To get us started on the right path, so to speak:
Here is the Hero’s Journey in one pithy sentence:
Increasingly isolated protagonist stomps around prodding evil with pointy bits, eventually fatally prods baddie, gains glory and honor.
Here is the Heroine’s Journey in one pithy sentence:
Increasingly networked protagonist strides around with good friends, prodding them and others on to victory, together.
Don’t worry, more (considerably less flippant) definitions of both of these are yet to come.
However, I have been told not to be coy and to just lay it out there for you from the beginning.
Consider it laid.
Essentially the Heroine’s Journey is different from the Hero’s Journey in five significant storytelling ways (also known as the Five Key Ingredients):
The goal or focus of the journey is different. A hero is usually concerned with defeating an enemy or retrieving a boon of great import – think classic video game quests.
A heroine is looking for reunification with someone who was taken from her. She is concerned with networking, connecting with others, and finding family.
A hero acts on the offensive most of the time. He is active in his pursuit of his goal and will kill or (in the case of Odysseus) trick his way to victory. His enemy is stasis.
A heroine goes about achieving her goals through communication and information gathering. She is not a conqueror. She is a builder and a general – she sees the skills and strengths in others and knows how best to apply them. She is a delegator, which is great for storytellers because it’s easy to build vibrant, supportive, extremely appealing side characters. Also, this humanizes the protagonist, who is self-aware enough to know what she is good at and when someone else can do it better.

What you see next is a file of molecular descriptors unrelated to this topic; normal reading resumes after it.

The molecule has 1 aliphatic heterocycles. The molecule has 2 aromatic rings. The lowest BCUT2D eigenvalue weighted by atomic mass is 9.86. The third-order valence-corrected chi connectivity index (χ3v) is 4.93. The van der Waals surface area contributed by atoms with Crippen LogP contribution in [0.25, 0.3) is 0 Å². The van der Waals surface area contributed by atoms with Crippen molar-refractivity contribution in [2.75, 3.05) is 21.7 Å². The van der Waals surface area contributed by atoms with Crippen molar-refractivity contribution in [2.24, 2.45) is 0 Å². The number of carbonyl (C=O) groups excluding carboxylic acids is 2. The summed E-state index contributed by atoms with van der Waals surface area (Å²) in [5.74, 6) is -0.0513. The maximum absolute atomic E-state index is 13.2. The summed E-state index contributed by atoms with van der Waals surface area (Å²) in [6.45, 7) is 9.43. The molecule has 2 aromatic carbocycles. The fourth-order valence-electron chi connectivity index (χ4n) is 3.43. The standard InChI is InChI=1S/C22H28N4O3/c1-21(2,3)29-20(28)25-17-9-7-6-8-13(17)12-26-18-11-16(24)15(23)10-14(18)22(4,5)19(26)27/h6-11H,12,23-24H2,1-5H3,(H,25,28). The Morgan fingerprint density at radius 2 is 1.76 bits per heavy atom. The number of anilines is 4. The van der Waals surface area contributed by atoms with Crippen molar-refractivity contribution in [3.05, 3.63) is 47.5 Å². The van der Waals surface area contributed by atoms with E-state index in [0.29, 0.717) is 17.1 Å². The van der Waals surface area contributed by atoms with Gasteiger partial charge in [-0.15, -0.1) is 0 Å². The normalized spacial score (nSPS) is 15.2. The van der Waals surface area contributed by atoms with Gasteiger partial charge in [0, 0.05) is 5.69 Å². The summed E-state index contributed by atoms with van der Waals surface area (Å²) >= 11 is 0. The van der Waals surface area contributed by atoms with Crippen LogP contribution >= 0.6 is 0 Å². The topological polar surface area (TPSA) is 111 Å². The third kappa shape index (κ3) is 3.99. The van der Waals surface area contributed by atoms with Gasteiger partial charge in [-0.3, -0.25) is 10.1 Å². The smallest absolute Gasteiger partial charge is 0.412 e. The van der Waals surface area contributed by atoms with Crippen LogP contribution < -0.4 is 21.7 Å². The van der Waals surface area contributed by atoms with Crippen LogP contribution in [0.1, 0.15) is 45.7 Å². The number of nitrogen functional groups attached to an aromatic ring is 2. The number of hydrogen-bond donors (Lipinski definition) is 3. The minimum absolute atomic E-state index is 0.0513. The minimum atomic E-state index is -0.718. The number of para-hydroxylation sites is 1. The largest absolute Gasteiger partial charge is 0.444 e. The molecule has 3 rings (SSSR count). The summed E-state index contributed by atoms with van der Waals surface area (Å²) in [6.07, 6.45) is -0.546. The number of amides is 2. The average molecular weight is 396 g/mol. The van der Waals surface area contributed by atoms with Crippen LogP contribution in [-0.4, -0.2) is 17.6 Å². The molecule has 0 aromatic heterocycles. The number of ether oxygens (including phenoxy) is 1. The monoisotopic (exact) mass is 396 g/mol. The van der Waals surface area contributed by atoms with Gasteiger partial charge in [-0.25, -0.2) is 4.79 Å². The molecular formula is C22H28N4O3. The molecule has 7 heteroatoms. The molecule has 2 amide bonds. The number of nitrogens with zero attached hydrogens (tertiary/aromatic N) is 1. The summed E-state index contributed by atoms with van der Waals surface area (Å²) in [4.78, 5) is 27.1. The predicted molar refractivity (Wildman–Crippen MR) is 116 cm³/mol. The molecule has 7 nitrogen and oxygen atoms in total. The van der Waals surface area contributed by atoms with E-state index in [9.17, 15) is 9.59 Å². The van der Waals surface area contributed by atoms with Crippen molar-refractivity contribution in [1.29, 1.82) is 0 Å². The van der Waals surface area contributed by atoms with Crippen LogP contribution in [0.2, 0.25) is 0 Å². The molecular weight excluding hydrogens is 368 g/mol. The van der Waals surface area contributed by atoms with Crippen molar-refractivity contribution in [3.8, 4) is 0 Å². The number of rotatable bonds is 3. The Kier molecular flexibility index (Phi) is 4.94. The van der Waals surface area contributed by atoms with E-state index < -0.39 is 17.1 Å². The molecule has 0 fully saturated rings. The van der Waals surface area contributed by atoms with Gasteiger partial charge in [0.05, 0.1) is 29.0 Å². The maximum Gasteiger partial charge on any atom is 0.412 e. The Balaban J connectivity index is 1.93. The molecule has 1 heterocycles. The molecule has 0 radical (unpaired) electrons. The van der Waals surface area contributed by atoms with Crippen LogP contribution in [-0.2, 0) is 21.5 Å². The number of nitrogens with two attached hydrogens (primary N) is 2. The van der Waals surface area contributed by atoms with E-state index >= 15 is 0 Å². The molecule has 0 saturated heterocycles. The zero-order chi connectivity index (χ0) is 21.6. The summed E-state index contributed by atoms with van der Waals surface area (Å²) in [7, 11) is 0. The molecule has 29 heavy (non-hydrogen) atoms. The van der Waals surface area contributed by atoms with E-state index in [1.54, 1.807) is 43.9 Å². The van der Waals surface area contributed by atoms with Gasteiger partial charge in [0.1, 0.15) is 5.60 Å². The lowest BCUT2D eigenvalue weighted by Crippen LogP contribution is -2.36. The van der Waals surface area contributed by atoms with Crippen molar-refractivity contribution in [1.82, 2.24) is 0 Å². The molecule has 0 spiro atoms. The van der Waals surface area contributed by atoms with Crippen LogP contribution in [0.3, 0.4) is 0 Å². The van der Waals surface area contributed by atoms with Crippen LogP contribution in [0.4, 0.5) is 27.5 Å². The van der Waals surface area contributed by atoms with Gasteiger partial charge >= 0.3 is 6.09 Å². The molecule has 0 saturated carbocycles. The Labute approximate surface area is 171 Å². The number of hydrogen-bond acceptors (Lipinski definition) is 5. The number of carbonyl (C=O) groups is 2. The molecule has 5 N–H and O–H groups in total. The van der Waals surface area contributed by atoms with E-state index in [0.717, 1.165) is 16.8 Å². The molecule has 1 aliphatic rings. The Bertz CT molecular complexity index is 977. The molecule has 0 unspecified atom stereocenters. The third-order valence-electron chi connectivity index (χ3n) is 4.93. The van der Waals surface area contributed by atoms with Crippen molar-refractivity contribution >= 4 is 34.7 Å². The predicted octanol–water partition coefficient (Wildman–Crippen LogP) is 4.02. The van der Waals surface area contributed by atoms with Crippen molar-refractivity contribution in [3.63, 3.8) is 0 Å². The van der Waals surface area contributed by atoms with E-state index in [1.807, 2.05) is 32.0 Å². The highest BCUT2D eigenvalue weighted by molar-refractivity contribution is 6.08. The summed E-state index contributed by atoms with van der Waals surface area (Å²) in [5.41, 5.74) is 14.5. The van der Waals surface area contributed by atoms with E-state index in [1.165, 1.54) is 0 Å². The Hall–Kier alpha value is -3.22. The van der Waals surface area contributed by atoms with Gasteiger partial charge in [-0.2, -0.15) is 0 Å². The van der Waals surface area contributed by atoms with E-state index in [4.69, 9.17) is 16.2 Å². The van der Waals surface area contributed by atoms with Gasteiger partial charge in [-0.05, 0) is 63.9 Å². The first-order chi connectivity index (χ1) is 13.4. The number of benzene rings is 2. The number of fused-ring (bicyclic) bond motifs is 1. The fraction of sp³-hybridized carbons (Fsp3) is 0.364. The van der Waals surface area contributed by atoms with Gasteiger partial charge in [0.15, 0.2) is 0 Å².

Her enemy is loneliness or isolation.
A heroine’s definition of strength is materially different from that of the hero. A hero must eventually go it alone; the journey usually climaxes with a one-on-one defeat of his enemy. For him, asking for help is a sign of weakness. He must shed the restrictions of civilization and family in order to succeed on his own.
A heroine is the opposite. Requesting aid is a sign of strength. It does not diminish a heroine to seek and receive assistance on her journey. In fact, the more companions she has, the stronger she is.
(And if that concept makes you wince, perhaps you might consider your own personal definition of what strength means and how the narratives around you have influenced that.)
As a result of all the above, when a heroine has her most powerful narrative and iconic moments, these will occur with others. They are usually characterized by intense communication and unity in the context of sex, romance, friendship, or familial relationships.
When the hero is at his most powerful, he is alone, because his quest is one of self-reliance and solitary achievement against overwhelming odds. His iconic moments will be ones of intellectual or physical superiority over someone else.
A hero, because of his need to self-isolate, has sacrificed too much for his goal, so the end of his journey is bittersweet. Iconography often depicts him alone, with the slow pan-out sequence and a sense of profound pathos. He has either grown too powerful to fit back into the world he has saved, or he has changed too much into a solo version of himself and can no longer exist in a group.